Delta COVID variant 60 per cent more transmissible, British government says | News of coronavirus pandemic


The variant first identified in India now accounts for more than 90 per cent of new cases of COVID-19 in the UK.

Health authorities in Britain have said the new Delta coronavirus variant is 60 per cent more transmissible in households than the previous dominant alpha variant which forced the UK to close in January.

The Delta variant, emerging for the first time in India, has caused an increase in cases in Britain, which has raised questions about whether physical restrictions on disengagement will be lifted as planned by 21 June.

A new study Friday by Public Health England “suggests that the Delta variant is associated with an increased risk of about 60 per cent of household transmission” compared to the Alpha variant previously identified in the south-east of England.

To date there have been 42,323 identified cases of the Delta variant in the UK, according to Public Health England data, from 29,892 on 2 June. The variant now accounts for more than 90 percent of new COVID-19 cases.

The Alpha variant caused an increase in COVID-19 cases in January ahead of a mass vaccination campaign, leading to a three-month block that hospitals have been extended to their capacity.

Subsequently, the government increased its vaccination unit, and administered nearly 41 million first-dose and nearly 29 million second-dose doses to adults over 25 years of age.

This means that 43 percent of the total population are fully vaccinated and 18 percent are half vaccinated.

But homes are growing again, with new daily infections hitting 7,393 on Thursday, a level not seen since February. More than 90 percent of the new homes were of the Delta variant, the government said.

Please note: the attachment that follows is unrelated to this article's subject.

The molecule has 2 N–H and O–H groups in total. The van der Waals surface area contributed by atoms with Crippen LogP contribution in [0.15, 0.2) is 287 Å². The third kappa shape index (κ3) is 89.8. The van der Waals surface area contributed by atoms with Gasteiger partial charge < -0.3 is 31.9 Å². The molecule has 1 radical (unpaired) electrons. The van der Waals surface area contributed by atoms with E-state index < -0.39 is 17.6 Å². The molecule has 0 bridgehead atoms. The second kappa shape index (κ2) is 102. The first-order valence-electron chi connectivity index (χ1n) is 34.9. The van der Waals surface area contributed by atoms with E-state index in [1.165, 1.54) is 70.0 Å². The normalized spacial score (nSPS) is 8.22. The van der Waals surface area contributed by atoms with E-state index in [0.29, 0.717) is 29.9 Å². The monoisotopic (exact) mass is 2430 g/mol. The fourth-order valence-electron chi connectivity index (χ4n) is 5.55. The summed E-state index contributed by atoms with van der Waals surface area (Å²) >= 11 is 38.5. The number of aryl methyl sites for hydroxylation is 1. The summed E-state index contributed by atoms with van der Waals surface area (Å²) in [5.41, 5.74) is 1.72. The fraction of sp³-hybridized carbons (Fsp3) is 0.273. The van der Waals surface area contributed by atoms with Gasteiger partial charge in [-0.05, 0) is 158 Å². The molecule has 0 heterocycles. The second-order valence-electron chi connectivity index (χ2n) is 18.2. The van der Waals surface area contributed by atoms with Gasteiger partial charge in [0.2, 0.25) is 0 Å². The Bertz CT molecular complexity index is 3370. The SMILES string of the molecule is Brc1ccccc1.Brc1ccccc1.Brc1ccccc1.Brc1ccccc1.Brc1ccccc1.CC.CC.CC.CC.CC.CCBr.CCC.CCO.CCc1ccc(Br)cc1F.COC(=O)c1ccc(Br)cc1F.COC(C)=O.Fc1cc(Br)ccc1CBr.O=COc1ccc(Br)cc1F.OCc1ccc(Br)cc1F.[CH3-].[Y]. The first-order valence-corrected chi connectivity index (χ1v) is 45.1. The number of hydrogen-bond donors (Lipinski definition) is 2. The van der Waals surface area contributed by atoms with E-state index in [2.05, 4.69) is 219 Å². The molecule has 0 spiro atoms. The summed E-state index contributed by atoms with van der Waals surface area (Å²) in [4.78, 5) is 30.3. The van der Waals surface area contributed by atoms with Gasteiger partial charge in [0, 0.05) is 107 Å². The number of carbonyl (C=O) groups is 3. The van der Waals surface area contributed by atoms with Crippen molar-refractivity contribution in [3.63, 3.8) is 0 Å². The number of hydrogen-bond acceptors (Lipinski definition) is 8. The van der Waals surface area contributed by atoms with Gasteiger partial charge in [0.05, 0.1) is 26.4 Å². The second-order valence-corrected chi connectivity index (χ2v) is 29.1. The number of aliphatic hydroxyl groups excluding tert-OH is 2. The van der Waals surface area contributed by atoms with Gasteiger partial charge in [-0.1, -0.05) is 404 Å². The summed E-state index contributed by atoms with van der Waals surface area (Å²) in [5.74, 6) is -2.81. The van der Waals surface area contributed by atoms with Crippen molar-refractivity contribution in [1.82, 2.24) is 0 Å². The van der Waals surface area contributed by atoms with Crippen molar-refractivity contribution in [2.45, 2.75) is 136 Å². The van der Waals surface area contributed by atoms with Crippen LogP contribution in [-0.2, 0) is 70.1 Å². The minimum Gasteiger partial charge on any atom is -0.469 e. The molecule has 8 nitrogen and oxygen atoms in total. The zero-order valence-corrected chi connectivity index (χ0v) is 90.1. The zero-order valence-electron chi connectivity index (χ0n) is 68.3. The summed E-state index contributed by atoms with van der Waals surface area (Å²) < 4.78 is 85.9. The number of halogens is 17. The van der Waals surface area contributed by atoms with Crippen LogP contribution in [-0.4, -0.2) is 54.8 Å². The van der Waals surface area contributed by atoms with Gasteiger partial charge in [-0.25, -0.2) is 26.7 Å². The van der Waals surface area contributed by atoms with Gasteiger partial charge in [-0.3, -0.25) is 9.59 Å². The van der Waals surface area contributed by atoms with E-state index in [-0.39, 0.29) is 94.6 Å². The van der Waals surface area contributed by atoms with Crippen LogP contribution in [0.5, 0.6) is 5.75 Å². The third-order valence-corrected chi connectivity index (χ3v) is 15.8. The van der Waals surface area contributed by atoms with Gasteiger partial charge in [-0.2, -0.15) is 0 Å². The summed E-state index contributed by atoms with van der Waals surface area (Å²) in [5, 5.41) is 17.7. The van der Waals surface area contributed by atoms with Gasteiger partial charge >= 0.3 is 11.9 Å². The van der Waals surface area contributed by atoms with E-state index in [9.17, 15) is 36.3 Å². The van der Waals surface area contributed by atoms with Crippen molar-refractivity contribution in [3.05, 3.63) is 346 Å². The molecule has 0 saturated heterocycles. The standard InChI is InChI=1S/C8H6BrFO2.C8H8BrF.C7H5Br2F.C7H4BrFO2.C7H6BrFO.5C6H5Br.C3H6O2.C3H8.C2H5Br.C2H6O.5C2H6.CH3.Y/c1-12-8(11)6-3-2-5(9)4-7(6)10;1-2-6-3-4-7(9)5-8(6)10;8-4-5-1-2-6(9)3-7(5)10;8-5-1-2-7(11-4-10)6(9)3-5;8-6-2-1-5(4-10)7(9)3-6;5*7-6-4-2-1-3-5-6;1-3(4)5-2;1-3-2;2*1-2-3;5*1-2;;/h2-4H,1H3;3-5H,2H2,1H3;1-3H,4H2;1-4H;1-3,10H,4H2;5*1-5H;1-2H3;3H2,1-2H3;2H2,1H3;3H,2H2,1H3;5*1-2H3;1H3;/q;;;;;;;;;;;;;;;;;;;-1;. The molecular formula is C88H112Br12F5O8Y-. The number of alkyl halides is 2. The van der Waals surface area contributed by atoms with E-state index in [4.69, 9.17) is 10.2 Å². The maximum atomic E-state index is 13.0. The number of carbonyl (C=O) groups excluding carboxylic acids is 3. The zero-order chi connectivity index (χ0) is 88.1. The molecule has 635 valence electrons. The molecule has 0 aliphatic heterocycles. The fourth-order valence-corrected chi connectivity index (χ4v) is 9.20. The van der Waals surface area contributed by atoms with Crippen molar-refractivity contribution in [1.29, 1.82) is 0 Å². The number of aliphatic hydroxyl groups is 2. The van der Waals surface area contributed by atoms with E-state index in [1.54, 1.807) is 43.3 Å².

However, the number of patients in hospital remains low, at just over 1,000 on Thursday, and Health Secretary Matt Hancock said most of the patients are people who are not vaccinated.

The government said this suggests that the vaccination program will mitigate the effect of the Delta variant, urging the public to get both shots.

Jenny Harries, chief executive of the UK Health Safety Agency, said “two doses provide significantly more protection” against the Delta variant than one.

The UK reported 127,867 deaths from the virus, the highest number in Europe.

Under the government’s roadmap, England plans to drop the rules on numbers at social gatherings and allow major weddings and the reopening of nightclubs from 21 June.

But officials have insisted they are open to changing this date if the virus situation changes while many companies push for a complete reopening.

British Prime Minister Boris Johnson will announce on Monday whether the expected lifting of the restrictions, which would see the end of social contact limits, can go ahead in time.

“We have to be very careful.” We had a very big opening on May 17 where people could meet friends at home, in a restaurant, in a pub, and even socialize at home, ”Nadhim Zahawi, COVID-19 vaccine minister, told Times Radio .

“And I think it’s important that we look at the data very carefully this weekend and then share it with the nation.”





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